FNU Gurbax-Singh, aka Gurbax Singh, Petitioner, v. Loretta E. Lynch, United States Attorney General, Respondent.
Petitioner FNU Gurbax-Singh, a native and citizen of India, seeks review of a March 19, 2015, decision of the BIA affirming a January 18, 2013, decision of an Immigration Judge (“IJ”) denying Gurbax-Singh's application for asylum, withholding of removal, and relief under the Convention Against Torture (“CAT”). In re FNU Gurbax-Singh, No. A200 595 756 (B.I.A. Mar. 19, 2015), aff'g No. A200 595 756 (Immig. Ct. N.Y. City Jan. 18, 2013). We assume the parties' familiarity with the underlying facts and procedural history in this case.
We have reviewed both the IJ's and the BIA's opinions “for the sake of completeness.” Wangchuck v. DHS, 448 F.3d 524, 528 (2d Cir. 2006). The applicable standards of review are well established. See 8 U.S.C. § 1252(b)(4)(B); Xiu Xia Lin v. Mukasey, 534 F.3d 162, 165-66 (2d Cir. 2008). Asylum applications such as Gurbax-Singh's are governed by the REAL ID Act, which provides that the agency, “[c]onsidering the totality of the circumstances ․ may base a credibility determination on” inconsistencies in an applicant's statements and other record evidence “without regard to whether” those inconsistencies go “to the heart of the applicant's claim.” 8 U.S.C. § 1158(b)(1)(B)(iii); Xiu Xia Lin, 534 F.3d at 163-64.
Gurbax-Singh argues that the IJ should not have relied on the record of the credible fear interview to find him not credible, and that the IJ improperly analyzed his demeanor. As the Government points out, Gurbax-Singh raised no demeanor challenge before the BIA, and thus failed to exhaust this issue. Lin Zhong v. U.S. Dep't of Justice, 480 F.3d 104, 119-20 (2d Cir. 2007). In any event, the IJ did not rely on demeanor in making the adverse credibility determination. Gurbax-Singh has waived any challenge to the remainder of the IJ's findings by failing to challenge them in his brief, and they supply sufficient basis, for the adverse credibility determination. See Shunfu Li v. Mukasey, 529 F.3d 141, 146-47 (2d Cir. 2008).
We conclude that the IJ reasonably relied on the record of the credible fear interview in finding Gurbax-Singh not credible. We require the agency to “closely examine each ․ interview before concluding that it represents a sufficiently accurate record of the alien's statements to merit consideration in determining whether the alien is credible.” Ramsameachire v. Ashcroft, 357 F.3d 169, 179 (2d Cir. 2004); Ming Zhang v. Holder, 585 F.3d 715, 725 (2d Cir. 2009). A credible fear interview is sufficiently reliable if it contains a “ ‘verbatim account or transcript’ of the alien's statements,” was “ ‘designed to elicit the details of an asylum claim,’ ” and contains no indication that the alien revealed information reluctantly or failed to understand the interpreter's translations. Ming Zhang, 585 F.3d at 721 (quoting Guan v. Gonzales, 432 F.3d 391, 396 (2d Cir. 2005)).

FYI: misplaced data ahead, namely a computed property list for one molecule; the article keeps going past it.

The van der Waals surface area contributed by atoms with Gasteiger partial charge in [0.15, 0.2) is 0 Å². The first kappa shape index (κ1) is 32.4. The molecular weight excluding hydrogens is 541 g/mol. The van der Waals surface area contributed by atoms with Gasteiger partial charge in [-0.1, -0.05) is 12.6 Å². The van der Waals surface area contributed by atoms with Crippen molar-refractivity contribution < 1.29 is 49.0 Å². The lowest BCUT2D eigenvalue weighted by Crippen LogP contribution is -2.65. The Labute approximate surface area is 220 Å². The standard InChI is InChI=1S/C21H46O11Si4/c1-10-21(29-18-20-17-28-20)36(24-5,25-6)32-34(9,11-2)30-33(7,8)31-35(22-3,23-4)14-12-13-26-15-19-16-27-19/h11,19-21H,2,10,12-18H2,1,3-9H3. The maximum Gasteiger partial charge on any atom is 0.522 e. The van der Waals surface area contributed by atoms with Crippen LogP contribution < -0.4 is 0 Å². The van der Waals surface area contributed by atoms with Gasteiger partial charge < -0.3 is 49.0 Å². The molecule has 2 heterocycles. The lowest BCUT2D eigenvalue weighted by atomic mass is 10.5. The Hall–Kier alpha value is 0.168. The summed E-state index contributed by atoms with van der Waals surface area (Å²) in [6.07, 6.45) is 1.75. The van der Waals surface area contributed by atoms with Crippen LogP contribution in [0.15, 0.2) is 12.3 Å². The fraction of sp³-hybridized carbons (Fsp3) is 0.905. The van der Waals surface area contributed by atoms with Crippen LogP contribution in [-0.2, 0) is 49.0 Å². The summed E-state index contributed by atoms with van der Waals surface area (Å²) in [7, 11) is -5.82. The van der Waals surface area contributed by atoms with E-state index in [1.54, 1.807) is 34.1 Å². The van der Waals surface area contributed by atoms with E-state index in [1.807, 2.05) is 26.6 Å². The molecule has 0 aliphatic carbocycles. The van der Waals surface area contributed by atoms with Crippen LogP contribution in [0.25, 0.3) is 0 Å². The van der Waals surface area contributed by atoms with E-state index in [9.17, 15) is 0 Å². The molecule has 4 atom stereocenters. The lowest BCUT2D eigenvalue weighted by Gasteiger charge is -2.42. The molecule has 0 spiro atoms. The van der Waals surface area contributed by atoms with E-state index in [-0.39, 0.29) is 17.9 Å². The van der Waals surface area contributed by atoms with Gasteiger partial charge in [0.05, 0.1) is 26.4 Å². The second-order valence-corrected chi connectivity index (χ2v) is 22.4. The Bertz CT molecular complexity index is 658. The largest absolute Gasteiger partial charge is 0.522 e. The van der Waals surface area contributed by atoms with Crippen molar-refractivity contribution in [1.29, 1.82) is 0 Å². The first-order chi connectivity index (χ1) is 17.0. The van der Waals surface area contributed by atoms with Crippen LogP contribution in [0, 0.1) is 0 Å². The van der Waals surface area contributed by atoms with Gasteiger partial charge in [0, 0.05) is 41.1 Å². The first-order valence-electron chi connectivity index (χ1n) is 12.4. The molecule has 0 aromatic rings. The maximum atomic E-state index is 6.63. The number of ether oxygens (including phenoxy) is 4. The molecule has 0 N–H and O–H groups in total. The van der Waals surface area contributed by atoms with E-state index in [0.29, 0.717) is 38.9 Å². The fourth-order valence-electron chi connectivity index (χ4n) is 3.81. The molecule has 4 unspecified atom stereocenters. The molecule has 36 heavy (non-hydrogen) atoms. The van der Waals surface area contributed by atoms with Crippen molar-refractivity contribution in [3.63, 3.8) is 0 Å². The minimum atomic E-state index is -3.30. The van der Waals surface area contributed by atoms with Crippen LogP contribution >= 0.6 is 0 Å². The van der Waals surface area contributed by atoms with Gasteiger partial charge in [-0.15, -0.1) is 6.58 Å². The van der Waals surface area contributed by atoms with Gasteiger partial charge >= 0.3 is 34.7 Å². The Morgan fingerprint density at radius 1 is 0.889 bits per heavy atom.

Here, the IJ conducted a lengthy analysis of the reliability of the interview record, and found that: Gurbax-Singh had a Punjabi interpreter and expressed no difficulties understanding the interpreter; although the transcript is not verbatim, it gives the questions asked and Gurbax-Singh's responses, and reveals that Gurbax-Singh was given an opportunity to provide the details of his claim; and Gurbax-Singh did not allege that any portion of the interview record was inaccurate or that he was coerced into providing specific answers. Gurbax-Singh's attorney objected to the admission of the interview only solely on the ground that she had not had a chance to review it prior to the hearing, not because the record was unreliable. Given these facts, the IJ did not err in relying on the interview record in addressing Gurbax-Singh's credibility. See Ming Zhang, 585 F.3d at 721, 725.
Gurbax-Singh's brief argues that the record is unreliable because he was not allowed to review it before he signed it. He raises this issue for the first time in this Court. Accordingly, it is unexhausted and we decline to address it. Lin Zhong, 480 F.3d at 123.
Moreover, the inconsistency between the credible fear interview and Gurbax-Singh's testimony supports the adverse credibility determination. Xiu Xia Lin, 534 F.3d at 163-64. During the credible fear interview Gurbax-Singh reported one arrest and beating by police in January 2009. However, he testified that he was beaten three times in 2007, 2008, and 2009, and that he was never harmed in January 2009. The IJ was not required to credit Gurbax-Singh's explanation that he was confused and forgot, as it did not resolve why Gurbax-Singh's memory was improved two years after the interview. Majidi v. Gonzales, 430 F.3d 77, 80-81 (2d Cir. 2005).
Given the IJ's reasonable reliance on the credible fear interview, and Gurbax-Singh's failure to challenge any of the IJ's additional findings, the IJ's adverse credibility determination is supported by substantial evidence. See 8 U.S.C. § 1252(b)(4)(B); Xiu Xia Lin, 534 F.3d at 165-66. The adverse credibility determination is dispositive of asylum, withholding of removal, and CAT relief because all three claims were based on the same factual predicate. Paul v. Gonzales, 444 F.3d 148, 156-57 (2d Cir. 2006).
For the foregoing reasons, the petition for review is DENIED. As we have completed our review, any stay of removal that the Court previously granted in this petition is VACATED, and any pending motion for a stay of removal in this petition is DISMISSED as moot. Any pending request for oral argument in this petition is DENIED in accordance with Federal Rule of Appellate Procedure 34(a)(2), and Second Circuit Local Rule 34.1(b).